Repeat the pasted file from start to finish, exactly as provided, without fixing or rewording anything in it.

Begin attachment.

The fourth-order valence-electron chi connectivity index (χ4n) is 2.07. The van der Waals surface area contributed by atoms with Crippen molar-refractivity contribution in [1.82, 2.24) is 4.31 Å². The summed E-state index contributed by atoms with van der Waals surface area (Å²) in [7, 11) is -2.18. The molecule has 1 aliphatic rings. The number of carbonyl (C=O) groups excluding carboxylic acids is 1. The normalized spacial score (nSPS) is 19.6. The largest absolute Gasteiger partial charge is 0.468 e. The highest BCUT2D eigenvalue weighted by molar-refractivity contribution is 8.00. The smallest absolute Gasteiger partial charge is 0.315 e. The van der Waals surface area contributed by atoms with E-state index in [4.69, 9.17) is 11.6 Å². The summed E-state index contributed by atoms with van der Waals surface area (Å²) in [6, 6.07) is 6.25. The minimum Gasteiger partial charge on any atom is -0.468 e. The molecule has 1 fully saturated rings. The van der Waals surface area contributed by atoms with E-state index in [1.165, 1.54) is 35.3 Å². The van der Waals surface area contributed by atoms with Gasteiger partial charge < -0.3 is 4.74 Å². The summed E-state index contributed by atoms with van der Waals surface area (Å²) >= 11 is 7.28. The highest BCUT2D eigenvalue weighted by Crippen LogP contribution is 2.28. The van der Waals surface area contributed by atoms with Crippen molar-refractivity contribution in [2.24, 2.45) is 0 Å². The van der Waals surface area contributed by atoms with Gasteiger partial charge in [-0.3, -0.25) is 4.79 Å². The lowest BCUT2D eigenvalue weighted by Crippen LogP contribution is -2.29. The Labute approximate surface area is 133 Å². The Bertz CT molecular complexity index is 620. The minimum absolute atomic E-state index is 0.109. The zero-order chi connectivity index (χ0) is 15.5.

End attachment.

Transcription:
The fourth-order valence-electron chi connectivity index (χ4n) is 2.07. The van der Waals surface area contributed by atoms with Crippen molar-refractivity contribution in [1.82, 2.24) is 4.31 Å². The summed E-state index contributed by atoms with van der Waals surface area (Å²) in [7, 11) is -2.18. The molecule has 1 aliphatic rings. The number of carbonyl (C=O) groups excluding carboxylic acids is 1. The normalized spacial score (nSPS) is 19.6. The largest absolute Gasteiger partial charge is 0.468 e. The highest BCUT2D eigenvalue weighted by molar-refractivity contribution is 8.00. The smallest absolute Gasteiger partial charge is 0.315 e. The van der Waals surface area contributed by atoms with E-state index in [4.69, 9.17) is 11.6 Å². The summed E-state index contributed by atoms with van der Waals surface area (Å²) in [6, 6.07) is 6.25. The minimum Gasteiger partial charge on any atom is -0.468 e. The molecule has 1 fully saturated rings. The van der Waals surface area contributed by atoms with E-state index in [1.165, 1.54) is 35.3 Å². The van der Waals surface area contributed by atoms with Gasteiger partial charge < -0.3 is 4.74 Å². The summed E-state index contributed by atoms with van der Waals surface area (Å²) >= 11 is 7.28. The highest BCUT2D eigenvalue weighted by Crippen LogP contribution is 2.28. The van der Waals surface area contributed by atoms with Crippen molar-refractivity contribution in [2.24, 2.45) is 0 Å². The van der Waals surface area contributed by atoms with Gasteiger partial charge in [-0.3, -0.25) is 4.79 Å². The lowest BCUT2D eigenvalue weighted by Crippen LogP contribution is -2.29. The Labute approximate surface area is 133 Å². The Bertz CT molecular complexity index is 620. The minimum absolute atomic E-state index is 0.109. The zero-order chi connectivity index (χ0) is 15.5.